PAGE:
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The Linux Command Line

Cover of The Linux Command Line by William E. Shotts Jr. Published by No Starch Press
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Now that we’ve seen how many ways the shell can perform expansions, it’s time to learn how we can control it. For example, take this:

[me@linuxbox ˜]$ echo this is a     test
this is a test

Or this:

[me@linuxbox ˜]$ echo The total is $100.00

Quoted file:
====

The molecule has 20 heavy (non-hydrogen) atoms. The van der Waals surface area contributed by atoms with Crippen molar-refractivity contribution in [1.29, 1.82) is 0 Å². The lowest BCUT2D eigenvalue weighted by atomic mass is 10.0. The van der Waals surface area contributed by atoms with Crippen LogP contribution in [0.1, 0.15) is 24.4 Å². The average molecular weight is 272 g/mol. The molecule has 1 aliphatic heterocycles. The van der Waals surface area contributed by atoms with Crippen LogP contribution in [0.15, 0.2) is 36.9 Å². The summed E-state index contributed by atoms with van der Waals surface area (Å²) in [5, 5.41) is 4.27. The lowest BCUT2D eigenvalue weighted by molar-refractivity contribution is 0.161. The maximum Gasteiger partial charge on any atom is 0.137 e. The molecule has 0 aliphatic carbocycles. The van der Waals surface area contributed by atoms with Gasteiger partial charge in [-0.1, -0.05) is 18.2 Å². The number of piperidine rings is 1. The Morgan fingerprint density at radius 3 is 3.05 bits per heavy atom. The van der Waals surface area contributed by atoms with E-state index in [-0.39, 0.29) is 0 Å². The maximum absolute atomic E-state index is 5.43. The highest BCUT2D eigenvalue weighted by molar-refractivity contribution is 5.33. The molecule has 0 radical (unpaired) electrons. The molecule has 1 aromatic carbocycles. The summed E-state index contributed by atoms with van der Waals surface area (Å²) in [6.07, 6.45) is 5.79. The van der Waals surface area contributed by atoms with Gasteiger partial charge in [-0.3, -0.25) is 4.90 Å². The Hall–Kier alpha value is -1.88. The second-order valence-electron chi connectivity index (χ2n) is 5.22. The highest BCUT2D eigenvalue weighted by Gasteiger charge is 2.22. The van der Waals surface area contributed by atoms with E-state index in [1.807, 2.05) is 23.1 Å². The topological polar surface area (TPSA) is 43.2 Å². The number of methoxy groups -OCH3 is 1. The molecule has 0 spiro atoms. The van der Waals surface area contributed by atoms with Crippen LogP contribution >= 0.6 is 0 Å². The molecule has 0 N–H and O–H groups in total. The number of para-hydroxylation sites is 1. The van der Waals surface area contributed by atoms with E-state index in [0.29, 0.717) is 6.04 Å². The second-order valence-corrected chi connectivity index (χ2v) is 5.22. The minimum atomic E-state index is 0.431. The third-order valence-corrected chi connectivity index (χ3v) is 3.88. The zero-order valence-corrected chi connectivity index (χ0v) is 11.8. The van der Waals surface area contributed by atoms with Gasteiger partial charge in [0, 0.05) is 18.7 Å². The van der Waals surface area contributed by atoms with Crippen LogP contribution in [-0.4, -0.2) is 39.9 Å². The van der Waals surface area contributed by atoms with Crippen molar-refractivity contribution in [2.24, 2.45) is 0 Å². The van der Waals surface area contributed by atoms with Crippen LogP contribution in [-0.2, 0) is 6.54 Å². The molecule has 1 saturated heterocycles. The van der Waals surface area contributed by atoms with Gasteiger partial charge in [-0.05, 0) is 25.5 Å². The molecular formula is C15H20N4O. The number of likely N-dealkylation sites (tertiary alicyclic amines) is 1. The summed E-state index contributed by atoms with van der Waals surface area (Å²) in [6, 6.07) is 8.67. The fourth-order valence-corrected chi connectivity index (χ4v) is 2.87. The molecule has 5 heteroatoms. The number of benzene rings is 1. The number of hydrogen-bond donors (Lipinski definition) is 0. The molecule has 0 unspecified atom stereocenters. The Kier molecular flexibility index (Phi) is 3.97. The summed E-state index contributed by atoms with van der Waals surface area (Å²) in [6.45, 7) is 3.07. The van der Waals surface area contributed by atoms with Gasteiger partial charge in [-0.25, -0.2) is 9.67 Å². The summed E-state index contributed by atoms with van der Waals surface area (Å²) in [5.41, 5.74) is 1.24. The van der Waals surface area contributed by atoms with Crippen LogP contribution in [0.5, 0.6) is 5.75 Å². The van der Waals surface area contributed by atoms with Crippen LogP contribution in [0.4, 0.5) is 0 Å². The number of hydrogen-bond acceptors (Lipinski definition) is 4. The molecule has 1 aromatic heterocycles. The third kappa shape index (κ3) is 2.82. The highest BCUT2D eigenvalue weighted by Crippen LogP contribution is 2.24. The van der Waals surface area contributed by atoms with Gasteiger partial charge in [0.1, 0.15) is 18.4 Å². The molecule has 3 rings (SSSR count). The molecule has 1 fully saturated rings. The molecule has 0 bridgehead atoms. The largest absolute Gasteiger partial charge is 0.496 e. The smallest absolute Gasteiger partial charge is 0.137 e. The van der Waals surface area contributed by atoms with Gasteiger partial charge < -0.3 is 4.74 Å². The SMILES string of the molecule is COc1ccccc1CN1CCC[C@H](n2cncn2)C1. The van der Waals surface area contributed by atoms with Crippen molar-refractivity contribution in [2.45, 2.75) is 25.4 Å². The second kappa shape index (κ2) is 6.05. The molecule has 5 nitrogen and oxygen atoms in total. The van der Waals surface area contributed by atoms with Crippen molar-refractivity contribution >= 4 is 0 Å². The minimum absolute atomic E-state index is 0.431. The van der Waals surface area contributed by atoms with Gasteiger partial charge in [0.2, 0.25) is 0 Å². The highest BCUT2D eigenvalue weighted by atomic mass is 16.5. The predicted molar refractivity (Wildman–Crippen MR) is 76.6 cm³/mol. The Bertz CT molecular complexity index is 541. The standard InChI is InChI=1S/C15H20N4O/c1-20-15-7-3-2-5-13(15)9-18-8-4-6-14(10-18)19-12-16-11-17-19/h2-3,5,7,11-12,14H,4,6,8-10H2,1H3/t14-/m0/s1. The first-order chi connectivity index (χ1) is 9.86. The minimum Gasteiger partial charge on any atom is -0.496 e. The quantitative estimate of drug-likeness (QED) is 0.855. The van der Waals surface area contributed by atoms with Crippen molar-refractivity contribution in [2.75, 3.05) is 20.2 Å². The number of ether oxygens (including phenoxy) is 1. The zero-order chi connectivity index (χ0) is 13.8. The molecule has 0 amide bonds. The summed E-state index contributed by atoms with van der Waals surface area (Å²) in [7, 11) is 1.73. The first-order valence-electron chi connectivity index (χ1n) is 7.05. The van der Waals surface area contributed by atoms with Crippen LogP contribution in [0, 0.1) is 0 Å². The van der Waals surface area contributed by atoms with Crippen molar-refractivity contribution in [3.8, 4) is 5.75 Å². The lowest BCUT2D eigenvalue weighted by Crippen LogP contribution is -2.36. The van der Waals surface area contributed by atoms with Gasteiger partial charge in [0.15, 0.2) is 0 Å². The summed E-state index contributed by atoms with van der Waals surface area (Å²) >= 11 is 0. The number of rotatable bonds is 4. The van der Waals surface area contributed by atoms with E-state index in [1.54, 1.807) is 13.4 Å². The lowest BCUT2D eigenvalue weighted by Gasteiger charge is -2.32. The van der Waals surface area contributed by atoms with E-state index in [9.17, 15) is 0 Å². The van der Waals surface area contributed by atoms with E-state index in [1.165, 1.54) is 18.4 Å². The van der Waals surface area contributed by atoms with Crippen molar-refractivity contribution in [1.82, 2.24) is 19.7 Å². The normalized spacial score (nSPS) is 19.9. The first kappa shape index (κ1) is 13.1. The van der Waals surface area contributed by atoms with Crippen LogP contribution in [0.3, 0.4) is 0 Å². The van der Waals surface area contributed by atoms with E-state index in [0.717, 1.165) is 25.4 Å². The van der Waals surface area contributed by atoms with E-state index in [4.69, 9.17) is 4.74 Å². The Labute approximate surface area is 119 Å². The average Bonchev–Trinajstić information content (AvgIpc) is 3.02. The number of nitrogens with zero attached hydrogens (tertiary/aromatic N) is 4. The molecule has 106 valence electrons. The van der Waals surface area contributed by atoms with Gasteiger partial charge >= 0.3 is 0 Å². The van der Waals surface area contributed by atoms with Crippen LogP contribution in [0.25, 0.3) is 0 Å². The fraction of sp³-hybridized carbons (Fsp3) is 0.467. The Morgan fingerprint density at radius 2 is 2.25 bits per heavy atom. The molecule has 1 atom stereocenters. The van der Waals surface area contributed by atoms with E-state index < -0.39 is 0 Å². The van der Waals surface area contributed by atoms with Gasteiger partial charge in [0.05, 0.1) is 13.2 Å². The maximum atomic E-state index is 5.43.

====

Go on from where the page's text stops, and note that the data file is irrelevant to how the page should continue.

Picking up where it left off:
The total is 00.00

In the first example, word splitting by the shell removed extra whitespace from the echo command’s list of arguments. In the second example, parameter expansion substituted an empty string for the value of $1 because it was an undefined variable. The shell provides a mechanism called quoting to selectively suppress unwanted expansions.

Double Quotes

The first type of quoting we will look at is double quotes. If you place text inside double quotes, all the special characters used by the shell ...

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